To get away from the crowds for a bit, I strolled down nearby Cedros Avenue and popped in and out of its boutiques, home stores and art galleries. Then it was back to the festival for some more funnel cake, people-watching and live music. Before heading back home on the train, I witnessed brave audience members go up on stage and, in front of hundreds of people, sing a song with Steel Rod, an L.A.-based cover band that also does live karaoke events — it was an entertaining way to end a fabulous afternoon. (For all of you wannabe rock stars, check out Steel Rod and the live band karaoke contest at the Belly Up Tavern on July 12th.)
I chose Solana Beach, but that’s just one stop on the train’s route. Here are some other attractions you’ll find along the way.
Santa Fe Depot
The downtown station provides transfers to trolleys and buses that will take you pretty much anywhere you want to go and hang out in the city, such as Balboa Park, Little Italy and the Gaslamp Quarter. Or take a walk and explore the harbor, located just a few blocks from the station.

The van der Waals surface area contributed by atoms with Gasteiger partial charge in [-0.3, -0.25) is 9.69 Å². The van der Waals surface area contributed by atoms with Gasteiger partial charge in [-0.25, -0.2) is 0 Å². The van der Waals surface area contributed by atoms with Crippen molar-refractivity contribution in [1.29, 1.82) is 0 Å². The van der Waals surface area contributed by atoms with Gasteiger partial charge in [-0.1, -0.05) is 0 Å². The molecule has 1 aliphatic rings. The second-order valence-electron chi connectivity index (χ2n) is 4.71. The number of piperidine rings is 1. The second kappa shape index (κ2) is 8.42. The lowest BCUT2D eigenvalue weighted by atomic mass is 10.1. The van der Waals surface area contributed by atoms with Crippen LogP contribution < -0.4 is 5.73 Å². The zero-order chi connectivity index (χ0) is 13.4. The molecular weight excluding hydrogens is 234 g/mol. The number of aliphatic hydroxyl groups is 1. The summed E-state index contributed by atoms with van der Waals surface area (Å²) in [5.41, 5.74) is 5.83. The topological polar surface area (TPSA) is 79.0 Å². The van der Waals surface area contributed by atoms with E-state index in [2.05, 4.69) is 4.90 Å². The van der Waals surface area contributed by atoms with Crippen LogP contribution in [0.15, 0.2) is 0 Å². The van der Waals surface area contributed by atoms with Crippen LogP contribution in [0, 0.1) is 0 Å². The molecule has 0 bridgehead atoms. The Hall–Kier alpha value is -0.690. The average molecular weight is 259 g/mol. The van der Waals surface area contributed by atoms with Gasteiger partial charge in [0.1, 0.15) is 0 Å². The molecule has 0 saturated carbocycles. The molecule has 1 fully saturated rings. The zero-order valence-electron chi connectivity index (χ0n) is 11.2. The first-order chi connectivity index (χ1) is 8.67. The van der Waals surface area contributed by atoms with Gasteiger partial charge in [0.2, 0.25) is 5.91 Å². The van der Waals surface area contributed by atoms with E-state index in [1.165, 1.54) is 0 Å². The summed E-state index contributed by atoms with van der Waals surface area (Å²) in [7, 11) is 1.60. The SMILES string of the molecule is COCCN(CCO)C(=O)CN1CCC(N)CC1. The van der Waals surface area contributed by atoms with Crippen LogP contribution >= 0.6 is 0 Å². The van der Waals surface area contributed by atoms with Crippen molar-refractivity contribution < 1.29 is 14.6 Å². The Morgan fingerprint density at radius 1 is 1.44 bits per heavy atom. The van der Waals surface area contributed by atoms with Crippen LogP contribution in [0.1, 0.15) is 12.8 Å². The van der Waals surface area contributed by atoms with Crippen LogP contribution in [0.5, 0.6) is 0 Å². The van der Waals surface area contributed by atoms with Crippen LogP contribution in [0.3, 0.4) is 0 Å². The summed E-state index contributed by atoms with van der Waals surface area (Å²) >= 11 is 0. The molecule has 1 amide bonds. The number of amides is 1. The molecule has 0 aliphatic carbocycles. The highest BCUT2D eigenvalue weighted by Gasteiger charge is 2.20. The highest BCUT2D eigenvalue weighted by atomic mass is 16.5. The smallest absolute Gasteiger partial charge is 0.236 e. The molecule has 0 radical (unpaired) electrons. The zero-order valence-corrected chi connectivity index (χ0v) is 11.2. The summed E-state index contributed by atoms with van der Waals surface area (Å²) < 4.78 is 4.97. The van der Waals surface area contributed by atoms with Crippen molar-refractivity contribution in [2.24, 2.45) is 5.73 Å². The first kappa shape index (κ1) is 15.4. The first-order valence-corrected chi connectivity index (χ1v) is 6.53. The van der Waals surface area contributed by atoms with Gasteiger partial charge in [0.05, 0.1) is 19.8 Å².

Old Town San Diego
Across the street from the train station is the entrance to the Old Town San Diego State Historic Park, where you can learn about the cultures that transformed San Diego from a Mexican settlement to an American town. Walk along the central plaza lined with restored and reconstructed buildings — some of the oldest in California — and get a glimpse into what life was like from 1821 to 1872. Visit the museums (admission is free), stores and restaurants or just relax on a bench or under a tree in the park’s main square.
Explore the historic downtown area with its 200 shops and more than 30 restaurants. You can also head down to Moonlight State Beach, named for the midnight picnics local residents used to have here in the early 1900s. Today, the beach offers picnic tables, volleyball courts and play areas for children.